Panguitch sits on the Markagunt Plateau at about 8,200 feet in elevation, but the man-made lake is a very busy place. The best indicator of the active community surrounding this large lake is the presence of the new Mormon Church right on State Route 143 overlooking the lake. I arrived around 2:00 PM and parked near the Blue Spring inlet on the southwest corner of the lake. Even at mid-day on a Monday I counted four fly fishermen staking out the prime pockets of weedless water just a few hundred feet offshore. I tried not to impose on their “territory” and rowed my Outlaw Escape over the weed beds to the west and north of the “tubes and toons” flotilla (by late summer the weed growth is quite remarkable at the inlets). In about three hours of fishing I only caught three fish (lost a hefty fourth after about thirty seconds on the hook), but one was a large cutthroat that measured over twenty-one inches. I couldn’t control the fish with one hand on my lap so I was forced to take the picture while it was in the landing net (for dimensional perspective, my landing net opening is eighteen inches by twelve inches, and the netting measures at thirty-one inches from lip-to-lip, so when looking at the below picture you’ll see that the trout is taking up two-thirds of the netting length). Using two hands I was able to lay it out on my stripping apron that measures up to twenty-four inches, and the fish was just over twenty-one, easily the longest trout I’ve landed since Henderson Springs in 2005.
I caught the Panguitch beast after circumnavigating around the fly fisherman, who by 4:00 PM had grown to five. In fact, I was disappointingly on my way out of the lake after having “my” space taken over by a boat with a mom, dad, and toddler (now seven anglers on what seemed like a two-acre parcel of water). The boaters actually came right up on my space after I had carefully avoided imposing upon the other five fly fishermen. Disenchanted, I decided to get out as it was just too crowded for me. But, as I made my way to the boat launching area I decided to try the Blue Spring inlet channel one more time, as it produced a fine surprise on my July 2009 visit. To my amazement it turned up another large trout again. Highly satisfied with the fish I decided to call it quits and take Route 143 back into the town of Panguitch for dinner and rest after the whirlwind tour.
Lest you think my experience indicated the Panguitch fishing was slow, let me say the three original fly fishermen did pretty well, especially one in particular. They were fishing with droppers off a strike indicator. Unfortunately for me I had left my floating line in the truck, but I did switch over to a sink-tip line and I must say that made a difference, that and Rickard’s callibaetis nymph. No excuses for me, but they obviously were using the better technique and had command of the prime waters.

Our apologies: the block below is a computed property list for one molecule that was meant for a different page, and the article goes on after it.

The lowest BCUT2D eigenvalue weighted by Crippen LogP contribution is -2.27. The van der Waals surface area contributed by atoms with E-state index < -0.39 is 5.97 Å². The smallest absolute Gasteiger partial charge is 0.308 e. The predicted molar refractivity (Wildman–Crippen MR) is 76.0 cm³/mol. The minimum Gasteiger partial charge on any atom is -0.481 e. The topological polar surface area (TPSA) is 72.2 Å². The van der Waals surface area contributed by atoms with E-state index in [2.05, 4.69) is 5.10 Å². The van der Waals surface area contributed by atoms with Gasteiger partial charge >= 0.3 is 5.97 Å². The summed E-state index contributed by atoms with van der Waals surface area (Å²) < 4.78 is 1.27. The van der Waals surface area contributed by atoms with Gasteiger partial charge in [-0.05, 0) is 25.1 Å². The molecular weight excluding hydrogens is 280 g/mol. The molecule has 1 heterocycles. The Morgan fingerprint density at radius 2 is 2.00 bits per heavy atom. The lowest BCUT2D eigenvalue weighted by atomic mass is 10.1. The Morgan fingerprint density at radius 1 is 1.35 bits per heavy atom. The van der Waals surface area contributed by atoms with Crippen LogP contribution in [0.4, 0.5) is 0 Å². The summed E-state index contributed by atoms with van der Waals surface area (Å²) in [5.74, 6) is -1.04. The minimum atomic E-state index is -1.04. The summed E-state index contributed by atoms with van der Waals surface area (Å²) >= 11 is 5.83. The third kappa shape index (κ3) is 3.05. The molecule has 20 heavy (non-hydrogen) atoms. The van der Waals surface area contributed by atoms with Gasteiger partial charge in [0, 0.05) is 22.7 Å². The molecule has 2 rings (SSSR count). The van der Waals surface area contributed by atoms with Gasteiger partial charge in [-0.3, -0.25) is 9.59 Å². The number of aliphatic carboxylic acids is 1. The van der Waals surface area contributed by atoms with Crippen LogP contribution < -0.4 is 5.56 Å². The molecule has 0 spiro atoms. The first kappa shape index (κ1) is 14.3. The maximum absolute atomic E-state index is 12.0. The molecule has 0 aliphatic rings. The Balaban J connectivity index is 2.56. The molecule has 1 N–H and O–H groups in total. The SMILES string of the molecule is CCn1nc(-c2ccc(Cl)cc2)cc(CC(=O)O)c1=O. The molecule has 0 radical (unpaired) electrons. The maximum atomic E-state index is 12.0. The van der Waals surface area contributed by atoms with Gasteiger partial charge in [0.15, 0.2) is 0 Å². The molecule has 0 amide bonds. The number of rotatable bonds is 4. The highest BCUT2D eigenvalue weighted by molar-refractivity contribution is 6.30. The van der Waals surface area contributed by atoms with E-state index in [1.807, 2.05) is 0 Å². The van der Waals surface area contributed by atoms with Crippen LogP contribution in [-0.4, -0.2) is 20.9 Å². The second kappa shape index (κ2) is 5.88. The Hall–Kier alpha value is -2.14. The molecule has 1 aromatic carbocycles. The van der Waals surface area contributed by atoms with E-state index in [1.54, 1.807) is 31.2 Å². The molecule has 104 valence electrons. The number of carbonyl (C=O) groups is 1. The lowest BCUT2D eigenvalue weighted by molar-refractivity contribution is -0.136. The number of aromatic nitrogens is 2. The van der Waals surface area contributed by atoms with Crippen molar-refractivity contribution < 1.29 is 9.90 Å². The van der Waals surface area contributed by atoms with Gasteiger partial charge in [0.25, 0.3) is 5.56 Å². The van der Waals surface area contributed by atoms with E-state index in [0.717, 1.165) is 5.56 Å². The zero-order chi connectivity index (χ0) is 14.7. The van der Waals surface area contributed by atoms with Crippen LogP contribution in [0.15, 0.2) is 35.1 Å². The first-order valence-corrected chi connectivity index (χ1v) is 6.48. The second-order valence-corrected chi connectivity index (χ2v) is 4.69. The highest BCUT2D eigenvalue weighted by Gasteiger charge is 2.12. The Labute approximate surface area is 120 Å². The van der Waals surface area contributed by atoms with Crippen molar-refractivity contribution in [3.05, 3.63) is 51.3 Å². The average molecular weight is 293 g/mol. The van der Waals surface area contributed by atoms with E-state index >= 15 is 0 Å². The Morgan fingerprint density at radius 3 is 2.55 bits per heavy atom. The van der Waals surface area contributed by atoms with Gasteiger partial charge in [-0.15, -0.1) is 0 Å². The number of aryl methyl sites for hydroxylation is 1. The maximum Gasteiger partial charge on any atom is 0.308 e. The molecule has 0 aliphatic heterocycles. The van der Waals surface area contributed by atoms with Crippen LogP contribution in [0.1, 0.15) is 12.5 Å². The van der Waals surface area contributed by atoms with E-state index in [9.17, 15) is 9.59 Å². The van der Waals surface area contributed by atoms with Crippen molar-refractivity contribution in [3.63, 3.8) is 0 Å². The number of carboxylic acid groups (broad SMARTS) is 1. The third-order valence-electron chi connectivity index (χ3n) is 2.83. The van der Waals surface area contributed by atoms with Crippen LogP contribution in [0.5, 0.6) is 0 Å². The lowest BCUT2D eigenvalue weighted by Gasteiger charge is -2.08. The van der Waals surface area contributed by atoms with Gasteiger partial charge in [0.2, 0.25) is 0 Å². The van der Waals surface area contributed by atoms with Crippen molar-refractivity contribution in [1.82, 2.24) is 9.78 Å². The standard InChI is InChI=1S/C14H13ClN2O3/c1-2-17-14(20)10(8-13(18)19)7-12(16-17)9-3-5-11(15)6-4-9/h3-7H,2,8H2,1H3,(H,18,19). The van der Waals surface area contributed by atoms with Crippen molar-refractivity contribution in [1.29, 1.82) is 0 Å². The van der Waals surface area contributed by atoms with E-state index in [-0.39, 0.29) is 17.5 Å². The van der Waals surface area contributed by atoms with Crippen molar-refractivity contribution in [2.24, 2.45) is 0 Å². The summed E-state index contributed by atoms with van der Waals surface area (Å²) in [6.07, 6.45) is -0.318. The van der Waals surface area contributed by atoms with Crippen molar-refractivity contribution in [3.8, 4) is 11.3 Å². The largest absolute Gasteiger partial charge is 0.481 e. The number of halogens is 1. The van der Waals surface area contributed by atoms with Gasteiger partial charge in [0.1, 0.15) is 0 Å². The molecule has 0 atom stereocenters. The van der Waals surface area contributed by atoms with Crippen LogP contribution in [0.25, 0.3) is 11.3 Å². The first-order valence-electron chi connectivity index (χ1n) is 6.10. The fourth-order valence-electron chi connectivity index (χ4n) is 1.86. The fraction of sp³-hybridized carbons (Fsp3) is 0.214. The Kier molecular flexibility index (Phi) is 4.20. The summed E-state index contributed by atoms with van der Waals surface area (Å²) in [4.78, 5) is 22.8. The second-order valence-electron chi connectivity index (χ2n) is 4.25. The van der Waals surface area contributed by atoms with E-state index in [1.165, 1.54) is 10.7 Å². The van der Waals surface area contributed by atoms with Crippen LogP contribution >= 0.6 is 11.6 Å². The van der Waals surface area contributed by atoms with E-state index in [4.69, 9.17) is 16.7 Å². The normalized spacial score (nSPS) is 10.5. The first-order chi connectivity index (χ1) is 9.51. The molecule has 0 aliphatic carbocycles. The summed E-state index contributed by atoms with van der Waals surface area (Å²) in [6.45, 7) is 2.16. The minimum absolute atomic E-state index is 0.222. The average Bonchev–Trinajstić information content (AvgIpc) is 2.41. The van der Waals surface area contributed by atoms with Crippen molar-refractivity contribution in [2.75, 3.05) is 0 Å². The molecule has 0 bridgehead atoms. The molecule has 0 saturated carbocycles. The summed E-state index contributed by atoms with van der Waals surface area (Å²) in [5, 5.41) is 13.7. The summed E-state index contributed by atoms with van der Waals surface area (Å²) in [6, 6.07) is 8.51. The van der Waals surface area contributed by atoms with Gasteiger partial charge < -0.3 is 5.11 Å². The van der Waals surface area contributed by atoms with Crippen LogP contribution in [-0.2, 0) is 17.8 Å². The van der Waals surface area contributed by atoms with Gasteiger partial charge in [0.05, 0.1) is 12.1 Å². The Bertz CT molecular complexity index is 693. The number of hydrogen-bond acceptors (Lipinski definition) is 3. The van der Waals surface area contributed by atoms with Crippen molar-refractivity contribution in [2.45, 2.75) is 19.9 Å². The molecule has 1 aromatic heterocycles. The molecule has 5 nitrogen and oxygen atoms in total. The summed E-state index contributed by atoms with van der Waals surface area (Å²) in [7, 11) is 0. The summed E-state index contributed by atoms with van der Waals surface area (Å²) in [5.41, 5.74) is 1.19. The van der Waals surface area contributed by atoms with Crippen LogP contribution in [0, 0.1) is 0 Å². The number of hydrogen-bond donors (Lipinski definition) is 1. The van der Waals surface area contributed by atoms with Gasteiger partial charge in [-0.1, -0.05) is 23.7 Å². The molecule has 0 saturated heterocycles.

Tuesday morning I decided to head south toward Zion National Park. I was thinking of Navajo Lake since I had never fished it before, but truthfully I was leaning towards Kolob Reservoir just outside Zion National Park. I decided on Kolob because the drive is one of the most scenic I’ve ever driven and because it was unlikely to be crowded, something I wanted to avoid after Panguitch Lake. So I crossed over the Markagunt Plateau once again on State Route 14 at about 6:00 AM to get to Interstate 15 south on down to the Zion turn off at Anderson Junction to State Route 17. The only good thing about traveling the mountains at that time of the morning is the wildlife sighting. As I was crossing over Midway Valley at 9,600 feet in elevation I came across three young mule deer bucks in velvet (two fork horns and one spike). As soon as I stopped the truck to take a picture they high-tailed it for cover in the nearest stand of trees.
The circuitous route around the Hurricane Cliffs and Kolob Terrace was a long drive, but I got on the reservoir by 9:00 AM. I had decided to return home around noon as I was suffering from a mild case of dysentery that I likely picked up from the Panguitch Subway shop on Sunday night. I decided I would only fish for about ninety minutes and then head home. Knowing I was on a short time line I rushed a little and forgot to take my camera on the reservoir; no fish pictures. In the ninety minutes I did catch five trout, three rainbows and two cutthroats. All were over twelve inches, with one rainbow measuring a hefty sixteen inches and one cutthroat measuring seventeen inches.
So, a whirlwind tour of southern Utah produced seventeen trout in six hours of fishing spanning two days and 700 miles. It was a somewhat impetuous journey through southern Utah, but the first-time visit of Tropic near Bryce Canyon and the twenty-one inch Panguitch cutthroat easily justified my crazy behavior. Perhaps this erratic trip was subliminally fuelled by the national debt and deficit crisis and its related impacts on the investment markets. Maybe crazy begets crazy sometimes.